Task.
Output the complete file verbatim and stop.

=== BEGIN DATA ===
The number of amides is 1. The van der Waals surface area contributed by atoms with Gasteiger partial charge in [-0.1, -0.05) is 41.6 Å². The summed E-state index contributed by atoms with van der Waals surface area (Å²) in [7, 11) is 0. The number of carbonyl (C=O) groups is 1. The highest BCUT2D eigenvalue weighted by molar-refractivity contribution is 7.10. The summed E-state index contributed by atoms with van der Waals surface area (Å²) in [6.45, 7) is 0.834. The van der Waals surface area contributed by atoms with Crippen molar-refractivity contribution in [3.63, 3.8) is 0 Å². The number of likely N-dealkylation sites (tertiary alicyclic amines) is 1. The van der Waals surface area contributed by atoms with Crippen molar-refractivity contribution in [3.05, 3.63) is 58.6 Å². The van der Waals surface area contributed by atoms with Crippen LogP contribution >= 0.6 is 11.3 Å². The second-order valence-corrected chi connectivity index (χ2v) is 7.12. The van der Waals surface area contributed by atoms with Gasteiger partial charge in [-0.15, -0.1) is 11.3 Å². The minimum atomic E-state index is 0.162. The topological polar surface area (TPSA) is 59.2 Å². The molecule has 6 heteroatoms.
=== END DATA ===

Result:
The number of amides is 1. The van der Waals surface area contributed by atoms with Gasteiger partial charge in [-0.1, -0.05) is 41.6 Å². The summed E-state index contributed by atoms with van der Waals surface area (Å²) in [7, 11) is 0. The number of carbonyl (C=O) groups is 1. The highest BCUT2D eigenvalue weighted by molar-refractivity contribution is 7.10. The summed E-state index contributed by atoms with van der Waals surface area (Å²) in [6.45, 7) is 0.834. The van der Waals surface area contributed by atoms with Crippen molar-refractivity contribution in [3.63, 3.8) is 0 Å². The number of likely N-dealkylation sites (tertiary alicyclic amines) is 1. The van der Waals surface area contributed by atoms with Crippen molar-refractivity contribution in [3.05, 3.63) is 58.6 Å². The van der Waals surface area contributed by atoms with Crippen LogP contribution >= 0.6 is 11.3 Å². The second-order valence-corrected chi connectivity index (χ2v) is 7.12. The van der Waals surface area contributed by atoms with Gasteiger partial charge in [-0.15, -0.1) is 11.3 Å². The minimum atomic E-state index is 0.162. The topological polar surface area (TPSA) is 59.2 Å². The molecule has 6 heteroatoms.